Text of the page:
Newsletter 095 April 2002

Dear Friends

Just as well it was like a summer’s day as the task at hand was a wet one. Removal of a water weed from one of the dams was our target. Some had gum boots, some had waders, some were unprepared and stayed at the edge and the brave ones stripped off and went in waist deep to tackle the job. Everyone ended up covered in grey mud acquired by various means, and providing sport for the deep water chuckers! Leeches saw to it that the chuckers got their just dues and good fun was had by all. Other wildlife encountered during the operation included Yabbies, Water-spider and a large Water-beetle. Unperturbed by all the disturbance twelve or so Peaceful Doves came to drink at the water’s edge and their calls persisted throughout the morning.

A quick visit to the Depot re-vegetation site was next. The Kangaroos are taking a heavy toll of the plants which protrude from the guards. One group of trees had their guards removed by some persons whose need was desperate and as a result the trees were savagely chewed. The Ironbarks planted in early summer are doing very well. Further planting will take place after the autumn break, hopefully at the May meeting.

A rather tired group settled down at Greenhill Dam for lunch expecting to be entertained by the bird life. For once they failed us. Some of us went for a walk after lunch to check out the Grey Box area on Klotz/Riley’s Road  for any flowering.  It was incredibly quiet with no sign of flowering but it was good to see some Grey Box with good a quantity of bud. All being well it should flower after the break and be a possible winter site for Regent Honeyeaters.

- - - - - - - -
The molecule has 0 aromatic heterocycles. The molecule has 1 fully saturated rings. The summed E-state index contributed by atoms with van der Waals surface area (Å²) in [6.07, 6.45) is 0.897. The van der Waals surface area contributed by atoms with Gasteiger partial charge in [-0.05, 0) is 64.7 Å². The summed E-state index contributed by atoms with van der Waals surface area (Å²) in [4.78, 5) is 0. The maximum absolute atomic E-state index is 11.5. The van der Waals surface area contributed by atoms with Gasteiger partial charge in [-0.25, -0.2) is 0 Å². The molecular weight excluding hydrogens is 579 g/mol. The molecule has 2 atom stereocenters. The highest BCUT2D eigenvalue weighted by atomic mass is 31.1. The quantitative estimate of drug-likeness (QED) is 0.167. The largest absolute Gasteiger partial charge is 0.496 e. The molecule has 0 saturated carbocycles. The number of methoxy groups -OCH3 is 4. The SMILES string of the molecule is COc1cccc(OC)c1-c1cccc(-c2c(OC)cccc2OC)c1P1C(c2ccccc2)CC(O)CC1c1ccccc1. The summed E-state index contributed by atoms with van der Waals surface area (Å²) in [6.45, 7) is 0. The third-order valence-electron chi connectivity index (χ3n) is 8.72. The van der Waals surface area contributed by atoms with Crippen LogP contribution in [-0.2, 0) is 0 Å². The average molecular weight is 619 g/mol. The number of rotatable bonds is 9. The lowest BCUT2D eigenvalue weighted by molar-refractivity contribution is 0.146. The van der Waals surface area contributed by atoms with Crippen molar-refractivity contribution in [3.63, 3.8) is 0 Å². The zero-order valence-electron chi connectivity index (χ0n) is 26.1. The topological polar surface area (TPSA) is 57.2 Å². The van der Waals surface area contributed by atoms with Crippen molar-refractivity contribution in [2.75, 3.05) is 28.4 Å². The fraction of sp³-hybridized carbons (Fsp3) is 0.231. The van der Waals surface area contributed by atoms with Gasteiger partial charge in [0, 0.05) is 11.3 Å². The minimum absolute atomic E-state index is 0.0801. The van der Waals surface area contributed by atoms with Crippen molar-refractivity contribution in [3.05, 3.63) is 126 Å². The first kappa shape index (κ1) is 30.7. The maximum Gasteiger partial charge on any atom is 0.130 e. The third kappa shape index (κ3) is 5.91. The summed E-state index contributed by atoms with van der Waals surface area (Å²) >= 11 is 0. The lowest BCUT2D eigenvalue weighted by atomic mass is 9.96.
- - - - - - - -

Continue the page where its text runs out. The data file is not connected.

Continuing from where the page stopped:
Birds spotted in that area were Dusky Woodswallows, three Fan-tailed Cuckoos, one adult and two juveniles, Yellow Robins, Grey Fantails, Fuscous Honeyeaters, a beautifully coloured Olive-backed Oriole and the ever faithful Willie Wagtails which took an occasional half-hearted swipe at the Cuckoos.

Around the Park

A huge load of mulched Cootamundra Wattle and its limbs was dumped on Bartley’s Track. Thanks to June and Peter, Barry and Susie who carted it away and made good use of it.

The Mistletoe flowering has been profuse this season and is still going strong. There are hundreds of Imperial White Butterflies, Delias harpalyce, flitting about and feeding on its nectar. The Mistletoe is the food plant for their dark brown caterpillar stage.

The huge golden webs of the Orb-weaving Spiders are waiting to tangle unsuspecting insects and humans.

Flowering in the park is scarce. Anyone looking for birding spots will find some Apple Box in flower at the junction of Cyanide and All Nations Roads and some Long-leaf Box coming into flower at the eastern end of Cyanide Road.

Several weeks ago Neville and I sat at Greenhill Dam and recorded 30 species of birds, best among them were Wedge-tailed Eagle, Diamond Fire-tail, Crested Shrike-tits and Turquoise Parrots. A highlight was seeing a Yellow-footed Antechinus come down to drink on three occasions, a rare sighting indeed.

The first greenhoods are showing up, Pterostylis parviflora, the Red-tip Greenhood has been seen a few times. Parson’s Bands should be about soon and perhaps the Autumn Greenhood, Pterostylis revoluta.

Baillon’s Crake and five Red-kneed Dotterels were recorded at Chiltern Valley No 1 Dam in March. It is good to note that the Cumbungi patch has recovered and is providing nesting spots and cover for the smaller birds.

Naming of the proposed park
The community has been invited to put forward suggestions for the name of the proposed park. Friends decided at the meeting to put forward Chiltern Mt Pilot National Park, reasoning that it was short and identified the area appropriately.


Diary Dates
A bus tour from BOCA will visit the area on June 15, 16, 17th. Guides may be required.

Broken Creek Field Nats visit August 25th.

Friends of the Warbys:  Saturday May 11th; Sunday June 9th; Saturday July 13th. Contact Helen :57 218 937

Perhaps a group of us could visit on one of these days.

NEXT MEETING SATURDAY MAY 4TH  9.00AM AT CHILTERN POST OFFICE.

Tree planting and weeds. BYO gloves, secateurs, trowel, lunch and energy.

Contact: Eileen 57 261 484